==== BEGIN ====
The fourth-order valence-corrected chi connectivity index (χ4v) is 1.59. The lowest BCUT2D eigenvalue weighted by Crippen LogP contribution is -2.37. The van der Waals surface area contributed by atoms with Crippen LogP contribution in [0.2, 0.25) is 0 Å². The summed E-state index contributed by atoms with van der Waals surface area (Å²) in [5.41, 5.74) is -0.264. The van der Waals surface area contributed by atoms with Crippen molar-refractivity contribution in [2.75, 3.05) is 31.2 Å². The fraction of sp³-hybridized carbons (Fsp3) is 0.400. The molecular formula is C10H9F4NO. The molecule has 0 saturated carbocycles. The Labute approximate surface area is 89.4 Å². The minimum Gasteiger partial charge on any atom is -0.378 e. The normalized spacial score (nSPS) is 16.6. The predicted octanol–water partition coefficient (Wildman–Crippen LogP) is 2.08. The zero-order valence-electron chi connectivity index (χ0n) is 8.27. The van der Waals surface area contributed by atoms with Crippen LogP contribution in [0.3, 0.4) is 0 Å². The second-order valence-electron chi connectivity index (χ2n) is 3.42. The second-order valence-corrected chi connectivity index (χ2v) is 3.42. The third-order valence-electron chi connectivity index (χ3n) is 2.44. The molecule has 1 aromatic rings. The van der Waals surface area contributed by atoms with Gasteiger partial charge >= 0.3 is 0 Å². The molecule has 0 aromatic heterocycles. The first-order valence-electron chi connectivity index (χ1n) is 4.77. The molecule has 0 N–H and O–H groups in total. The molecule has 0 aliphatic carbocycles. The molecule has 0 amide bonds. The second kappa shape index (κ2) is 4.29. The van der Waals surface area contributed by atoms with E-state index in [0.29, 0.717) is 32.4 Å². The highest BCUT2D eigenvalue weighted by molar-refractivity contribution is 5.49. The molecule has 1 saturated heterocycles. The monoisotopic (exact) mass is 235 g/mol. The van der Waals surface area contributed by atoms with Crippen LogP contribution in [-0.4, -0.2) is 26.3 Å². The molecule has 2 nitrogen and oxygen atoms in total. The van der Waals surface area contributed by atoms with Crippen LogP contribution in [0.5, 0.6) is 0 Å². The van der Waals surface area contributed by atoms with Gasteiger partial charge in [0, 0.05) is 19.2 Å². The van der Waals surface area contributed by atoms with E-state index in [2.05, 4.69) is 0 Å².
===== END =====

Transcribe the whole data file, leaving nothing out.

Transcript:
The fourth-order valence-corrected chi connectivity index (χ4v) is 1.59. The lowest BCUT2D eigenvalue weighted by Crippen LogP contribution is -2.37. The van der Waals surface area contributed by atoms with Crippen LogP contribution in [0.2, 0.25) is 0 Å². The summed E-state index contributed by atoms with van der Waals surface area (Å²) in [5.41, 5.74) is -0.264. The van der Waals surface area contributed by atoms with Crippen molar-refractivity contribution in [2.75, 3.05) is 31.2 Å². The fraction of sp³-hybridized carbons (Fsp3) is 0.400. The molecular formula is C10H9F4NO. The molecule has 0 saturated carbocycles. The Labute approximate surface area is 89.4 Å². The minimum Gasteiger partial charge on any atom is -0.378 e. The normalized spacial score (nSPS) is 16.6. The predicted octanol–water partition coefficient (Wildman–Crippen LogP) is 2.08. The zero-order valence-electron chi connectivity index (χ0n) is 8.27. The van der Waals surface area contributed by atoms with Crippen LogP contribution in [0.3, 0.4) is 0 Å². The second-order valence-electron chi connectivity index (χ2n) is 3.42. The second-order valence-corrected chi connectivity index (χ2v) is 3.42. The third-order valence-electron chi connectivity index (χ3n) is 2.44. The molecule has 1 aromatic rings. The van der Waals surface area contributed by atoms with Gasteiger partial charge >= 0.3 is 0 Å². The molecule has 0 aromatic heterocycles. The first-order valence-electron chi connectivity index (χ1n) is 4.77. The molecule has 0 N–H and O–H groups in total. The molecule has 0 aliphatic carbocycles. The molecule has 0 amide bonds. The second kappa shape index (κ2) is 4.29. The van der Waals surface area contributed by atoms with E-state index in [0.29, 0.717) is 32.4 Å². The highest BCUT2D eigenvalue weighted by molar-refractivity contribution is 5.49. The molecule has 1 saturated heterocycles. The monoisotopic (exact) mass is 235 g/mol. The van der Waals surface area contributed by atoms with Crippen LogP contribution in [-0.4, -0.2) is 26.3 Å². The molecule has 2 nitrogen and oxygen atoms in total. The van der Waals surface area contributed by atoms with Crippen LogP contribution in [0.5, 0.6) is 0 Å². The van der Waals surface area contributed by atoms with Gasteiger partial charge in [0, 0.05) is 19.2 Å². The van der Waals surface area contributed by atoms with E-state index in [2.05, 4.69) is 0 Å².